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ITC unveils step-by-step procedures functionality for Sri Lanka Trade Information Portal


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Lack of transparency and predictability are key barriers to trade. Entrepreneurs often report that information on trade formalities are not adequately published and disseminated. This is further to reports that regulations or procedures are changed without due notice, thus impacting their ability to comply with updated requirements. 

Within the framework of the EU-Sri Lanka Trade-Related Assistance project, and the GIZ project on enhancing the step-by-step procedures functionality, the Geneva-based International Trade Centre (ITC) is assisting the Government of Sri Lanka to comply with one of the transparency provisions of the World Trade Organisation (WTO) Trade Facilitation Agreement (TFA) – Article 1.2 (information available on internet, including practical steps needed for importation exportation, and transit, trade-related forms and documents).

The EU-Sri Lanka Trade-Related Assistance project is funded by the European Union (EU) and is implemented by ITC and UNIDO, where ITC is the lead implementing agency.

ITC’s technical assistance focuses on the development of step-by-step guides to trade formalities. Specific support is provided to the Department of Commerce (DoC) to develop a step-by-step procedures functionality – detailing step-by-step product-specific export and import procedures in Sri Lanka – to be eventually integrated in the Sri Lanka Trade Information Portal (TIP).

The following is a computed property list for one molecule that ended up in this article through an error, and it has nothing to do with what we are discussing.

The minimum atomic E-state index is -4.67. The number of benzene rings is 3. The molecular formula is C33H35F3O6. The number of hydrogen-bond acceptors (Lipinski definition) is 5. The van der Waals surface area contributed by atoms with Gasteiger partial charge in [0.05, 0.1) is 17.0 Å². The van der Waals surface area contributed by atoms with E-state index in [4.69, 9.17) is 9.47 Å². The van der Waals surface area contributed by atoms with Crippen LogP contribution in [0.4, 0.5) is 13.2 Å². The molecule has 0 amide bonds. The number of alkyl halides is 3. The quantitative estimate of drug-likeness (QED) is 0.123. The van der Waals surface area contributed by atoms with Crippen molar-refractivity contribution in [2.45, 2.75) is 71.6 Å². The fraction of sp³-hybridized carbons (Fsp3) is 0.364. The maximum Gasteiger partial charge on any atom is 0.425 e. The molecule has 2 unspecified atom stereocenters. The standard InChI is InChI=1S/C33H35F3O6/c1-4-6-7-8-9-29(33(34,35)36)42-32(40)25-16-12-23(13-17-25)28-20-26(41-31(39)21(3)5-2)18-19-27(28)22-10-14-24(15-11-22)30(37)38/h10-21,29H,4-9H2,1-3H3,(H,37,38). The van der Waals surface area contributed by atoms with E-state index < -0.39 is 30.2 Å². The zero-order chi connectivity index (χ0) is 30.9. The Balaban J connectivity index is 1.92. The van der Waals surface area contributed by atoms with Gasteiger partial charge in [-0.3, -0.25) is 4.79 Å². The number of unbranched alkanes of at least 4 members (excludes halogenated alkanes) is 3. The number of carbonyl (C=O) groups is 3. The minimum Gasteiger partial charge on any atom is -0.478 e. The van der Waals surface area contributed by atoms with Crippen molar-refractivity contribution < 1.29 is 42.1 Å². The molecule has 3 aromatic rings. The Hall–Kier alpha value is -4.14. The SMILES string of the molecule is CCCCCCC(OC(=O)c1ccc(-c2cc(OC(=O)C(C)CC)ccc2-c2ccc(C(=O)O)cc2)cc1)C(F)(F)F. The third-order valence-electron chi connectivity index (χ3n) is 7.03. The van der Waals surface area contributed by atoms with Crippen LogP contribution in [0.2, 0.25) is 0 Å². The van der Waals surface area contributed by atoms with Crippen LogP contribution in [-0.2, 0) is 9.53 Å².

With a view to disseminate to the public the work carried out so far, ITC and DoC – with the support of the EU and GIZ, organised an awareness-raising event on the step-by-step functionality on 5 September, well attended by over 50 participants from the public and private sector. This event took place at the Cinnamon Grand. 

In addition to raising awareness on the step-by-step functionality, the event sought to showcase to public and private stakeholders the work undertaken to consolidate the information in the functionality, including the mapping of relevant trade procedures with key border agencies, and uploading the information onto the step-by-step functionality online. Highlighting the intended benefits for the private sector in using the information provided in the step-by-step functionality, discussing the next steps, and gathering feedback of the stakeholders on how to improve the functionality were also addressed at the event.

The multiple benefits of the functionality were also highlighted, as they provide consolidated information on trade formalities in a sequential order in a single map – differentiating between export and import procedures – thus providing predictability to the entire export/import process and contributing to leverage time and cost savings for traders.

Dinesh de Silva from the Ceylon Chamber of Commerce who participated at the event stated: “The step-by-step functionality which has been initiated by ITC will no doubt make the use of the TIP extremely user friendly and will increase the usage tremendously. This new approach appears to be unique in terms of being product-specific, which will further encourage the Sri Lankan SMEs to participate more in the international trade and contribute to the development of Sri Lanka’s GDP growth.”

In the last session, participants were encouraged to share their comments and feedback in an engaging discussion on how to further improve and enhance this online functionality to maximise the experience of users in Sri Lanka. On a conclusive note, DoC and ITC called border agencies and relevant stakeholders, including trade chambers, to strengthen their support on the work undertaken and provide the necessary information to upload in the step-by-step functionality.


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